Netflix decided to hire director Michael Krivicka to create a prank-style video to promote the streaming platform's now-released disaster movie "Don't Look Up".
Krivicka has produced content for Netflix's "Sweet Tooth", Sony's "Spider-Man: Homecoming", Warner Bros.' "Geostorm," and many companies. This time around, Krivicka decided he was going to prank some unsuspecting New Yorkers into believing a doomsday comet was about to hit New York City. The prank included hundreds of extras, stunt people, and a multitude of hidden cameras both inside the office and out on the street.
The director explains to Space.com that this stunt was "by far the most ambitious stunt to date", and that the most challenging part was creating a doomsday atmosphere for the unsuspecting individuals when they couldn't see anything with their own eyes. To get the innocent victims believing it was real, Krivicka recorded a fake news report on the comet, and made sure the location was specifically tailored not to allow individuals to see outside each window.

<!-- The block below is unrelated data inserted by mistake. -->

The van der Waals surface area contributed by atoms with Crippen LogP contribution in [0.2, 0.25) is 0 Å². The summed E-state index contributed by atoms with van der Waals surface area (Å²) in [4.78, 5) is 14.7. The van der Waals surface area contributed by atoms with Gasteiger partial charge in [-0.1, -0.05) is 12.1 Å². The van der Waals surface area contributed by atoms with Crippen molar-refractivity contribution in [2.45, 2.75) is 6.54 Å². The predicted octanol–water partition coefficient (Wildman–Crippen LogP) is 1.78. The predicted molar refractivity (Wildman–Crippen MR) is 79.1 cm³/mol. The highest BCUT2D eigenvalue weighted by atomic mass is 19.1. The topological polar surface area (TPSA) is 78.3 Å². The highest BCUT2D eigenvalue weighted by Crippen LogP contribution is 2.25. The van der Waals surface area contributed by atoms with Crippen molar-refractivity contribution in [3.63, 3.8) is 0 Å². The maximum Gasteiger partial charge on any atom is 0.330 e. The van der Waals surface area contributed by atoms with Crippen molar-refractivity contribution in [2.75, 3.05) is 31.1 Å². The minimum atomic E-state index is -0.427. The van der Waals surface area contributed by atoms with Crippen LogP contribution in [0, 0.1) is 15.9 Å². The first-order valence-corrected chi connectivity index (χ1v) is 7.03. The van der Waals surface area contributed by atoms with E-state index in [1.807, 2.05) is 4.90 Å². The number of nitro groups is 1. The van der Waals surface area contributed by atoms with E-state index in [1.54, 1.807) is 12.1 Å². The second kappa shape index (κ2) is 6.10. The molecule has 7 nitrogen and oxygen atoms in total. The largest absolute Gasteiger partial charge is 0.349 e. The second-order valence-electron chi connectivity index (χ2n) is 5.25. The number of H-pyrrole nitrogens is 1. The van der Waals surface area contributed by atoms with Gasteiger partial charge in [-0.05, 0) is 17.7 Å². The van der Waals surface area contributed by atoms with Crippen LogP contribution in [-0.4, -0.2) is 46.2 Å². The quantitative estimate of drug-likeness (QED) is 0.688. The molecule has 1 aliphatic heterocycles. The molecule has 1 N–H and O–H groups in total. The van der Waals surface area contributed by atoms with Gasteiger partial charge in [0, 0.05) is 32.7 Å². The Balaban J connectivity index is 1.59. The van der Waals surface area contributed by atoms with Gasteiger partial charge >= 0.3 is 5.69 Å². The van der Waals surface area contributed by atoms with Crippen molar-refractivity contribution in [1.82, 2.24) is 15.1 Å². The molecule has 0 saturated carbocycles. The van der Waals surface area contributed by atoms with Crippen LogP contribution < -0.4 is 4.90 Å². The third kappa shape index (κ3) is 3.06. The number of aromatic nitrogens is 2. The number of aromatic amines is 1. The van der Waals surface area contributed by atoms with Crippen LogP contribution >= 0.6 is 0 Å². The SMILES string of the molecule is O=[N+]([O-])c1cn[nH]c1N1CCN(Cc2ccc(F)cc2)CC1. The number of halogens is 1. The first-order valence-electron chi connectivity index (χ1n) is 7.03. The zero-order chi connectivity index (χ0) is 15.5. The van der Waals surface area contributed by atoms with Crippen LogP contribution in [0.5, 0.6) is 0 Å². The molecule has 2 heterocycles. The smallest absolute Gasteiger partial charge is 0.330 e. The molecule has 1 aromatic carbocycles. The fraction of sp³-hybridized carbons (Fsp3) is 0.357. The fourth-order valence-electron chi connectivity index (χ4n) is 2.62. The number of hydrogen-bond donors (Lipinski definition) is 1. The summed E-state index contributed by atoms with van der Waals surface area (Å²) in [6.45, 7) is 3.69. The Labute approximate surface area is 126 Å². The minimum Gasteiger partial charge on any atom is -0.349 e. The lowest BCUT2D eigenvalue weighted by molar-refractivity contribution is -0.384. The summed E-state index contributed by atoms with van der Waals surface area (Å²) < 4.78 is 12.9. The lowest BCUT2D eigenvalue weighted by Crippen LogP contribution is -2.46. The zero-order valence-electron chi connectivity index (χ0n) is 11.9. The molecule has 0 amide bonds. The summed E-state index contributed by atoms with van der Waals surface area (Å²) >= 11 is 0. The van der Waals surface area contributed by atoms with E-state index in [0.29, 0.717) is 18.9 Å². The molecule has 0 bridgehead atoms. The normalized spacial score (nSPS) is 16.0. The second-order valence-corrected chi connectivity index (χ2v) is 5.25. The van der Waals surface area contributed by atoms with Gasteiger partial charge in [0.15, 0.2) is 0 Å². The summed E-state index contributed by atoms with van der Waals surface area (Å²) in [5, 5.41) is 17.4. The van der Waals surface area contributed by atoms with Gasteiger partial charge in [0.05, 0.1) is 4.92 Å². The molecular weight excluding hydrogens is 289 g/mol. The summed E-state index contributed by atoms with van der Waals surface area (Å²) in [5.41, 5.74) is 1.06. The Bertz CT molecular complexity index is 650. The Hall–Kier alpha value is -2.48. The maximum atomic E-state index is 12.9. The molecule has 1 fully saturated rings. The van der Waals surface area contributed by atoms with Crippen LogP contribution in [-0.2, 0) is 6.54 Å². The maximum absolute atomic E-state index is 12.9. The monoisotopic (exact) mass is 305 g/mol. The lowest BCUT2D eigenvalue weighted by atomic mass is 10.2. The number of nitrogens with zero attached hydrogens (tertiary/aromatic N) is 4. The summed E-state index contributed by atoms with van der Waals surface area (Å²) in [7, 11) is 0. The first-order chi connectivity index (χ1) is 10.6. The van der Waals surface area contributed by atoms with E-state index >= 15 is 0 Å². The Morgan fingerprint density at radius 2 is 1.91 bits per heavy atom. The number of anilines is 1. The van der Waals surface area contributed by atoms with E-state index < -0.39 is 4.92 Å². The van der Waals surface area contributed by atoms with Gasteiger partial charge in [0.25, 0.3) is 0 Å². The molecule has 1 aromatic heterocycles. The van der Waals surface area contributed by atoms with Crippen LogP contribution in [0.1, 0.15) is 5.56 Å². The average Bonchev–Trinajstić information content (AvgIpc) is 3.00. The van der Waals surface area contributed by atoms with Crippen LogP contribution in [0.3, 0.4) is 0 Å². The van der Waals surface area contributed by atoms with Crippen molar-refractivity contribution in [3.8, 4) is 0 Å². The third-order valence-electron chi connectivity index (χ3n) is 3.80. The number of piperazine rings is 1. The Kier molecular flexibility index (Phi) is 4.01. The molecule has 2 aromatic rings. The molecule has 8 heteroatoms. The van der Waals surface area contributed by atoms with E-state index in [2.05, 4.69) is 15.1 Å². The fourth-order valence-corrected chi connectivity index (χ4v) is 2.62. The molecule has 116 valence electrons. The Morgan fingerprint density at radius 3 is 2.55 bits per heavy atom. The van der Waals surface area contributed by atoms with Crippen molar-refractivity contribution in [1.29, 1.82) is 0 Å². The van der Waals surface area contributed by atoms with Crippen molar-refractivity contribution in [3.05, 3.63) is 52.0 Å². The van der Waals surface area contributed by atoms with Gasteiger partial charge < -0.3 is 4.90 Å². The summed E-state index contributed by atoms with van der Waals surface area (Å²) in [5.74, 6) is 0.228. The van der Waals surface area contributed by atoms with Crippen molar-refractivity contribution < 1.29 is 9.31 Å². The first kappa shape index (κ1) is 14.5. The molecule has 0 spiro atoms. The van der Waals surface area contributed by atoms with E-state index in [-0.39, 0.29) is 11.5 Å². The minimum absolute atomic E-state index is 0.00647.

"When we pitched this stunt idea, we had no clue how complex the execution would become a few months later. This was by far our most ambitious stunt to date, involving hundreds of extras and stunt people, and capturing the action outside of the office with hidden cameras that were placed inside."
"It was an elaborate mindf--- created by connecting what they saw on the breaking news screen and what they saw outside: panicked crowds looking up at an imminent threat in the sky. It was a very complex scenario that involved a number of signals that had to happen in a very specific sequence. Our hidden camera control room felt like NASA's mission control center, but instead of landing people safely on a planet, we aimed to destroy our planet with a comet."
"Finding the perfect location was key, and after weeks of scouting we found it on Wall Street of all places. The space needed to have large windows with the perfect view, and the interior had to be large enough that we could transform it into an office with a control room in the back."
"We raised the floors of the entire office space to a specific height that worked for our stunt, so the seated marks would have a very specific field of view for each window. It was all about perspective - what you saw and what you couldn't see," Krivicka told Space.com.
Don't Look Up is now streaming on Netflix.
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